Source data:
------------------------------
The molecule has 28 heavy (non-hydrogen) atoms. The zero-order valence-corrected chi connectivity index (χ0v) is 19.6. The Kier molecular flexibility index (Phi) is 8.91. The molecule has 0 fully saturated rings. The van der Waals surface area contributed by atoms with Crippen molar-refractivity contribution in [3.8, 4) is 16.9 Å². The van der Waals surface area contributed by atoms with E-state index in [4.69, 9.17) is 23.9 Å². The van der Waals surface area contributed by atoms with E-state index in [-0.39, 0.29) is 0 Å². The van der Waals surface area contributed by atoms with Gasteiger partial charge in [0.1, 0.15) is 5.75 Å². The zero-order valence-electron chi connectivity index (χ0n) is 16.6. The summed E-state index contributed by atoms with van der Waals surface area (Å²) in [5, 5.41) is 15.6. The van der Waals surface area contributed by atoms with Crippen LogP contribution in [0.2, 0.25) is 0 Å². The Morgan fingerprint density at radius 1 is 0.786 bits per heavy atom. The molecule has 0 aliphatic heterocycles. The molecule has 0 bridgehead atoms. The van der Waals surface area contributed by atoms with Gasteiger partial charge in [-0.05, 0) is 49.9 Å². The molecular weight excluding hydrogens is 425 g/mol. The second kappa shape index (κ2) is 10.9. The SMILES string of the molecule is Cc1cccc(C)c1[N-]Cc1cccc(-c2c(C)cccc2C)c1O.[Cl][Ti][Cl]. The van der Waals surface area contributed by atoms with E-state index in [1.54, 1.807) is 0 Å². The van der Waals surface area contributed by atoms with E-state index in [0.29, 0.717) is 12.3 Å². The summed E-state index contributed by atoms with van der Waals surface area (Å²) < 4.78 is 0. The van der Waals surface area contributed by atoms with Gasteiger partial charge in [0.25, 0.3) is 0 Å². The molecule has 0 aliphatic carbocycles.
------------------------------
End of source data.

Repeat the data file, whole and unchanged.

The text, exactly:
The molecule has 28 heavy (non-hydrogen) atoms. The zero-order valence-corrected chi connectivity index (χ0v) is 19.6. The Kier molecular flexibility index (Phi) is 8.91. The molecule has 0 fully saturated rings. The van der Waals surface area contributed by atoms with Crippen molar-refractivity contribution in [3.8, 4) is 16.9 Å². The van der Waals surface area contributed by atoms with E-state index in [4.69, 9.17) is 23.9 Å². The van der Waals surface area contributed by atoms with E-state index in [-0.39, 0.29) is 0 Å². The van der Waals surface area contributed by atoms with Gasteiger partial charge in [0.1, 0.15) is 5.75 Å². The zero-order valence-electron chi connectivity index (χ0n) is 16.6. The summed E-state index contributed by atoms with van der Waals surface area (Å²) in [5, 5.41) is 15.6. The van der Waals surface area contributed by atoms with Crippen LogP contribution in [0.2, 0.25) is 0 Å². The Morgan fingerprint density at radius 1 is 0.786 bits per heavy atom. The molecule has 0 aliphatic heterocycles. The molecule has 0 bridgehead atoms. The van der Waals surface area contributed by atoms with Gasteiger partial charge in [-0.05, 0) is 49.9 Å². The molecular weight excluding hydrogens is 425 g/mol. The second kappa shape index (κ2) is 10.9. The SMILES string of the molecule is Cc1cccc(C)c1[N-]Cc1cccc(-c2c(C)cccc2C)c1O.[Cl][Ti][Cl]. The van der Waals surface area contributed by atoms with E-state index in [1.54, 1.807) is 0 Å². The van der Waals surface area contributed by atoms with E-state index in [0.29, 0.717) is 12.3 Å². The summed E-state index contributed by atoms with van der Waals surface area (Å²) < 4.78 is 0. The van der Waals surface area contributed by atoms with Gasteiger partial charge in [0.25, 0.3) is 0 Å². The molecule has 0 aliphatic carbocycles.